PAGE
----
Update your (digital) style
Richard parker
This is a post by Richard Parker
Edge’s defiantly ginger strategy guru Rich is a fan of Copenhagen, Steak-frites, George Orwell and Paul Simon. Not necessarily in that order.
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The change of season isn’t just a change in temperature. It’s an opportunity to stop and take stock before winter comes. And while it’s natural to update your wardrobe for the weather, it’s also a great time to give your online presence a seasonal upgrade.

You never get a second chance to make a first impression. And these days, that first impression is just as likely to be delivered by your online presence as in a face-to-face meeting.

In fact, back in 2011, Forbes magazine predicted that within ten years our online presence will have replaced our resumes. But there’s more to presenting your digital self than uploading a new Facebook profile photo; it’s as much about what happens behind the scenes as it is about what people see on the outside.

For every business, a strong online presence is crucial, but I want to look at how to get your personal online house in order.

So here are three areas in your digital life that could be most in need of a seasonal shake up.

1. Email

Just as an over-cluttered wardrobe can create chaos in your life, so too can a poorly managed inbox. My tip: simplicity is your friend. There’s no need to organise emails with a labyrinthine structure of folders and sub-folders.

The first step to streamlining your inbox is to archive all but the most current and important conversations. It doesn’t matter if you’re using Gmail, Hotmail or Yahoo Mail, the search function on modern email services is so good you don’t need to bother filing by topic or category. Archiving mail will streamline your email experience and leave you feeling lighter than ever.

As an aside, you could consider creating a dedicated account purely for spam-like competition entries, marketing offers and even some online shopping. Check it once every week or two and delete the non-essential junk. Spam might seem insignificant but it can add up. You won’t believe the difference this will make to your main account.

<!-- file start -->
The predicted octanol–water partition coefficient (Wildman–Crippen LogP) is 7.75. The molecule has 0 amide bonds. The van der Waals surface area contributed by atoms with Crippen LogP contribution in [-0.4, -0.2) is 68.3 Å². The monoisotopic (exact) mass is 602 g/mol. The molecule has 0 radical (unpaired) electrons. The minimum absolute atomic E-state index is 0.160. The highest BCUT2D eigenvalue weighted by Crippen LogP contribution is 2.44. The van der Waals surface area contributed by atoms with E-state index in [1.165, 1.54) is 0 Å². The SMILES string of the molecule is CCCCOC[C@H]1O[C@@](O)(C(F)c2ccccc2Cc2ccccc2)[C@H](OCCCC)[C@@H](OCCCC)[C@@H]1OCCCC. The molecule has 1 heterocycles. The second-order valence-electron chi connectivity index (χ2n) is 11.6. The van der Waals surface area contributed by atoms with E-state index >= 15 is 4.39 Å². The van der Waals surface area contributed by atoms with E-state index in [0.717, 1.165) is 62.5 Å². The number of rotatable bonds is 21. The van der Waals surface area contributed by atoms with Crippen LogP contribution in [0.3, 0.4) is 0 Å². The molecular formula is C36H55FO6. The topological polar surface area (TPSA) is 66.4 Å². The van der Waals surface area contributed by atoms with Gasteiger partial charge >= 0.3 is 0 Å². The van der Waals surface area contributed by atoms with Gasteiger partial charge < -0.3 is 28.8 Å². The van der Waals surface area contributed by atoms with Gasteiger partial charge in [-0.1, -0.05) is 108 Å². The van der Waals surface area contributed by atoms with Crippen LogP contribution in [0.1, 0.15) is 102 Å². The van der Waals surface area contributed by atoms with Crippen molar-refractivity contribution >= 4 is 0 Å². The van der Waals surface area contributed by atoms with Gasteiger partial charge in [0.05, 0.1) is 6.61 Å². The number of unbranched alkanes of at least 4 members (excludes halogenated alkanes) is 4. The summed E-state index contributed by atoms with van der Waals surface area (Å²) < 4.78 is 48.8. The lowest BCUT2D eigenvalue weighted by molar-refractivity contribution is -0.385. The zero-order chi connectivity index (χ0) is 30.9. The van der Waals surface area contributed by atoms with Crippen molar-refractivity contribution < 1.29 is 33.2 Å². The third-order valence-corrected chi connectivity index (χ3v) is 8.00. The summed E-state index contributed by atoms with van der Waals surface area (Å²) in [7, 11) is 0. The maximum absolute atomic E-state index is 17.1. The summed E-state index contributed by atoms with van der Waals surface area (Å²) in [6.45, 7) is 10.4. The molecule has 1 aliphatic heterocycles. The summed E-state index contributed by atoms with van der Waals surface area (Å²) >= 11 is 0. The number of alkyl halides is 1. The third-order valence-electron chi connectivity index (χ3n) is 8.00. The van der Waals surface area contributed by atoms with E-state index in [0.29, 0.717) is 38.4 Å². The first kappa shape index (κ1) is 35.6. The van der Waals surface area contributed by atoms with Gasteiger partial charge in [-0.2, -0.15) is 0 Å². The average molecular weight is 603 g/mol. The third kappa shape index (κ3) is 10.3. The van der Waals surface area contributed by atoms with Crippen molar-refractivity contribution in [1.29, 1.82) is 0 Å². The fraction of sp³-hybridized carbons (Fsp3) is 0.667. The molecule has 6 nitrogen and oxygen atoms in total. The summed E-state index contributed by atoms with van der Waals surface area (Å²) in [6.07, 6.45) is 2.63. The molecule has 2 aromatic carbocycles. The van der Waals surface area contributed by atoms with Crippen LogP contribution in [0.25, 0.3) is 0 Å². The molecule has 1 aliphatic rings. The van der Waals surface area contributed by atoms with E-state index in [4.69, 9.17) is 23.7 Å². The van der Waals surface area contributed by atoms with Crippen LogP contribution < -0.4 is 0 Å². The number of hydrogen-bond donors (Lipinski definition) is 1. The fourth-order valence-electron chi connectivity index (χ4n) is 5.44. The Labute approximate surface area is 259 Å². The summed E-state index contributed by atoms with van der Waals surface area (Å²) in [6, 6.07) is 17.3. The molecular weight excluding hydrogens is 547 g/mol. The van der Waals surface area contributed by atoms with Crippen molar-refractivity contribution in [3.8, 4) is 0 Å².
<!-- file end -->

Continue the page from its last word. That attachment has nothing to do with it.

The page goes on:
2. Contacts

Even if your company hasn’t embraced the paperless office, there’s no reason you should rely on antiquated methods when it comes to your contact list. Again, it’s the clutter argument. If your wallet is stuffed with business cards and your workspace littered with scraps of paper covered with hastily scrawled email addresses and phone numbers your productivity will suffer.

Get in the habit of digitizing every contact as soon as possible. With smartphones never more than a reach into your pocket away there’s really no excuse. And thanks to cloud services like iCloud and Google Sync, as well as the more permanent connections LinkedIn can deliver, you’ll only need to input once for the contact to appear across all your devices: simple and elegant, like a nice new suit.

(I’d apologise for the strained metaphor here, but I’m going to keep on straining it to breaking point throughout this article. So bear with me!)

Now that you’ve tidied up behind the scenes – your ‘wardrobe’, if you will – it’s time to take a look at what other people see; or what you ‘wear’. Told you I was going to strain that metaphor.

3. Social media

Alan Henry outlines the necessity of having a presentable social media presence in this post on lifehacker.com:

It’s no secret that friends, nosy family members, and potential employers will all take to Google, Facebook, Twitter, and LinkedIn to look for more information about you when they want it. In the case of family and friends, they already know you. When it comes to potential employers or people interested in working with you, it’s important to make sure that the things they find about you are representative of who you are (or who you want them to think you are.)

First step is to take a look in the mirror. Google yourself to get an idea of where you’ll show up if a potential (or current) employer searches for you. Then do the same with your social media accounts (remembering to log out before you search).

Next it’s time to do some tailoring. Just as you pick a specific outfit to convey a specific message, your various social media platforms offer you the chance to present yourself a certain way (for good or ill). Highlight admirable interests and list the skills that make you invaluable on LinkedIn. You can control what you want people to know about you.

Develop a clear idea of who you are (or at least who you want people to think you are) and stick to it. This is your brand. Why settle for a sloppy, undecided identity when you can appear slick, stylish and direct?

Remember to manscape. According to Marilyn Prosch, an associate professor at Arizona State University’s W.P. Carey School of Business, about half of all employers regularly check employee’s social media profiles.

Don’t wait for an embarrassing photo or status update to do a bit of digital maintenance. The tools to avoid social media shame already exist. You can set up Facebook to require your permission before any potentially humiliating or negative photos are linked to your account, and solving the status situation is simple: don’t post stupid things.

To be clear, I’m not necessarily advocating that you make your profile private. Personally, I keep mine open – I don’t have anything to hide and would rather not appear to. But it’s a personal decision and one for you to make for yourself.

Follow these tips and you should be all set to take on the new season.